The Communist regime guiding China’s red-hot economy and its 1.3 billion people onto the world stage has had to take the good with the bad over the last year. And fashion companies, increasingly vested in the country’s fortunes, are forced to ride the economic and political currents.
The China that prized uniformity under Mao has become a study in contrasts. Masses of rural poor migrate to coastal cites to work in sometimes laxly regulated factories that churn out $22.7 billion worth of U.S.-destined apparel annually. They provide a steady stream of low-cost fashions to Americans and fuel a Chinese economic machine that has turned out a newly rich few who, with a growing taste for fine things, make up a luxe market of enormous potential.
This story first appeared in the December 11, 2007 issue of WWD. Subscribe Today.
View the full coverage of WWD Year in Fashion 2007 at www.wwd.com/yearfashion07
Given double-digit economic growth, a higher profile with the Olympics in Beijing next year, ongoing product safety and environmental concerns and continued political friction with the U.S., China should continue to present both challenges and opportunities for the fashion industry in the years ahead. Here are a couple of takes on 2007.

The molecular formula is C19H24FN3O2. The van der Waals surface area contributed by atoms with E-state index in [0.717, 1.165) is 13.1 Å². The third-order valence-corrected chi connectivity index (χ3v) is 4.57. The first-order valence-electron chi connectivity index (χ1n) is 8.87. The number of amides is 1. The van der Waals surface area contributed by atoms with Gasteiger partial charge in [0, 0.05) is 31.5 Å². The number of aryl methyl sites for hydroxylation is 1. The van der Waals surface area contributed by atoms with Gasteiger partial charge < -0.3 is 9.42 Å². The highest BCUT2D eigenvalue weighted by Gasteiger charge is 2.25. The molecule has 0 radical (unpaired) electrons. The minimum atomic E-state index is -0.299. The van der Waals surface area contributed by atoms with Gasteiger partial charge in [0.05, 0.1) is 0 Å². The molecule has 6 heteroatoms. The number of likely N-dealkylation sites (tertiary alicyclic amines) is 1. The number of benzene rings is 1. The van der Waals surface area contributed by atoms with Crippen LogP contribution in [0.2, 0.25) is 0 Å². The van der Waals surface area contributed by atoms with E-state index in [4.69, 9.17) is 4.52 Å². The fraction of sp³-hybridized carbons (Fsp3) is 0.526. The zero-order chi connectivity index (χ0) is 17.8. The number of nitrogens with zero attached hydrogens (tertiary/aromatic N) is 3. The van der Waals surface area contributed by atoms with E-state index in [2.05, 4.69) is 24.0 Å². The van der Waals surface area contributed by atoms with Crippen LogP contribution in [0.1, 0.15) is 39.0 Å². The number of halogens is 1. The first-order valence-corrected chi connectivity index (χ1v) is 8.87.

THE BAD NEWS
A flood of safety concerns and recalls, from tainted pet foods and toothpaste to toys made toxic with lead paint, struck at the heart of the Made in China label this year.
But shoppers, while avoiding some products, did not retreat en masse from Chinese-made goods — a good thing for brands, since a third of all U.S. apparel imports originate in the Middle Kingdom.
The issue, which led to high-level reviews in Washington and Beijing and calls for new regulations, served as a warning for fashion companies busy reorganizing their global supply chains.
After the safety issue surfaced, as well as an increased emphasis on the environment, companies began looking at how they could better control their supply chains -—which might all add up to increased costs.
“You have to honor and reward suppliers that have the know-how, that have the knowledge level and have the resources to do the right thing,” said John Eapen, chairman of the American Apparel & Footwear Association’s environmental task force.
“[If] you go for the cheap stuff, this is what you get,” he said. “When you don’t have the relationship and you don’t pay them properly, they’re trying to cut corners and you can get into trouble. When you have 2,000 suppliers, somebody’s going to cheat you.”
It’s a tall order, since companies are being held responsible for the entire supply chain.